“If there was internet, I would probably be doing a lot of different things,” Misenhimer said. “We just got some new books in, so I would probably be processing those, using our library catalog to add those in.”

Finally, several teachers decided to go completely off-schedule by cancelling their planned lessons. 

Visual and Performing Arts department chair and dance teacher Samantha Gardner had a guest choreographer planned for her students through a Zoom call. However, with the unexpected internet issues, she decided to give her learners a stress-free day.

“Our class might take a little walk around campus,” Gardner said. “We just have to go with the flow and play it by ear. It’s a good time to destress anyway.”

Chemistry teacher Meghan Truax’s original plans for the day involved working on study guides online, but to accommodate the internet outage, the plans were modified to “relaxation day,” consisting of sudoku puzzles, reading, coloring and other activities.

“I think in terms of mental health, this type of a break could be a good thing,” Truax said. “Just having to not think about class or finals and just kind of spending an hour doing something silly and fun like a puzzle. Having a mental break is good and important.”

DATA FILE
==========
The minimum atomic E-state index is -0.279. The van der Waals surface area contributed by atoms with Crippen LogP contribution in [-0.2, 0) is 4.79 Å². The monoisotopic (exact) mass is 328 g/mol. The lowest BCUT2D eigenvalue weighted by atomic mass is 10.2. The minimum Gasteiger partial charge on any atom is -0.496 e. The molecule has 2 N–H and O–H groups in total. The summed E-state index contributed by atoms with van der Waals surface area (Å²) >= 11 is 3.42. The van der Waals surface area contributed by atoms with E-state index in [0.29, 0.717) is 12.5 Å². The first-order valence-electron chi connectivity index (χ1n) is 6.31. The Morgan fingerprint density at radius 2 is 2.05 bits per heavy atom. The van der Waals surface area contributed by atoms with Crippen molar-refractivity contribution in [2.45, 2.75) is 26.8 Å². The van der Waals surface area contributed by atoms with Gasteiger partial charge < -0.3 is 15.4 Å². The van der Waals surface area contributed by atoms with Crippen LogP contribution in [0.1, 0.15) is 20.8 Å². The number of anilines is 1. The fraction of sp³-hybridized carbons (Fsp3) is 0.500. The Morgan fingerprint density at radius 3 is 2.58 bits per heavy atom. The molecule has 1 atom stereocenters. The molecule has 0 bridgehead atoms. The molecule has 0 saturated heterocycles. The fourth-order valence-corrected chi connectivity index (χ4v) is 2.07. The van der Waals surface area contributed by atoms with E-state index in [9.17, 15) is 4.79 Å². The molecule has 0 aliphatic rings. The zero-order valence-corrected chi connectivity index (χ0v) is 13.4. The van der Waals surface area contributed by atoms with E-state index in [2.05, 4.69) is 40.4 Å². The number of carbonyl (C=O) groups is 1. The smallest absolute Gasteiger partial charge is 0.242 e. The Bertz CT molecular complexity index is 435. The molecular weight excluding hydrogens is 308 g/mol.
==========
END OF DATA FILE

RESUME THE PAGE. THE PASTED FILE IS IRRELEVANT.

The internet outage left cohort B and IVA disconnected. Music teacher Kyle Traska resorted to using his mobile hotspot in order to give instructions to cohort B and IVA students, who had their online lessons during the Internet outage. 

[The] cell service out here can be kind of spotty, and so the hotspot went in and out,” Traska said. “I tried to log onto Zoom, but it kept kicking me out, so I just kept repeating in the chat like, ‘Check your announcements on Canvas. Get your assignments done.’”

I think in terms of mental health, this type of a break could be a good thing. Just having to not think about class or finals and just kind of spending an hour doing something silly and fun like a puzzle.”

— Meghan Truax

Sophomore Rhiannon Hawkins, who is enrolled in blended learning, found it difficult to complete online assignments on her own, rather than with the interactive guidance of a teacher. 

I think it’s harder because when the internet goes out for a certain teacher, it’s kind of hard to communicate,” Hawkins said. “Especially since all of our live lessons are also online, we don’t get the opportunity to learn from the teacher, and we just have to continue on with our [online] assignments, which sucks.” 

Senior Kayla Scruggs, in Cohort B, mentioned how the timing of the outage made it difficult for her to get any last-minute lessons or information before her finals.

“Due to the internet outage at school yesterday, it made distance learning much harder,” Scruggs said. “I wasn’t able to communicate with my teachers about upcoming finals on our Zoom or get my work done efficiently because of the spotty internet.” 

Senior Emily Wei is also in Cohort B, but her no-Wi-Fi day went smoother than Scruggs.

“Considering it was a sudden issue, I feel like it was handled pretty well overall,” Wei said. “I just made sure to check Canvas and Classroom to see what my teachers wanted. Because it’s 2020, I honestly wasn’t too surprised that something like this happened.”